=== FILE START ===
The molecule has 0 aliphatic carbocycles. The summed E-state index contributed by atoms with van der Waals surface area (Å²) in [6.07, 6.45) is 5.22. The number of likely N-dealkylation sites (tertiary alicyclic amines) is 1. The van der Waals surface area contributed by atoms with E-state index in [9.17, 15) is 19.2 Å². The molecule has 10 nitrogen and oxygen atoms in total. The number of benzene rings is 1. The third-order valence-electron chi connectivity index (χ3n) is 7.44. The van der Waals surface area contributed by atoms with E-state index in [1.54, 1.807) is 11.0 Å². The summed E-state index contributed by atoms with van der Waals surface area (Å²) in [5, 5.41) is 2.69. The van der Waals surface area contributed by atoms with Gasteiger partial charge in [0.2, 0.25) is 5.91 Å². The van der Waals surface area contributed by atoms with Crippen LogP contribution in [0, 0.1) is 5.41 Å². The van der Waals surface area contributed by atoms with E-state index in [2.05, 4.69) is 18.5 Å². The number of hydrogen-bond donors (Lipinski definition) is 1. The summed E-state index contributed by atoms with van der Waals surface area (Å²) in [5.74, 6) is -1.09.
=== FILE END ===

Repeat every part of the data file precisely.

The molecule has 0 aliphatic carbocycles. The summed E-state index contributed by atoms with van der Waals surface area (Å²) in [6.07, 6.45) is 5.22. The number of likely N-dealkylation sites (tertiary alicyclic amines) is 1. The van der Waals surface area contributed by atoms with E-state index in [9.17, 15) is 19.2 Å². The molecule has 10 nitrogen and oxygen atoms in total. The number of benzene rings is 1. The third-order valence-electron chi connectivity index (χ3n) is 7.44. The van der Waals surface area contributed by atoms with E-state index in [1.54, 1.807) is 11.0 Å². The summed E-state index contributed by atoms with van der Waals surface area (Å²) in [5, 5.41) is 2.69. The van der Waals surface area contributed by atoms with Gasteiger partial charge in [0.2, 0.25) is 5.91 Å². The van der Waals surface area contributed by atoms with Crippen LogP contribution in [0, 0.1) is 5.41 Å². The van der Waals surface area contributed by atoms with E-state index in [2.05, 4.69) is 18.5 Å². The number of hydrogen-bond donors (Lipinski definition) is 1. The summed E-state index contributed by atoms with van der Waals surface area (Å²) in [5.74, 6) is -1.09.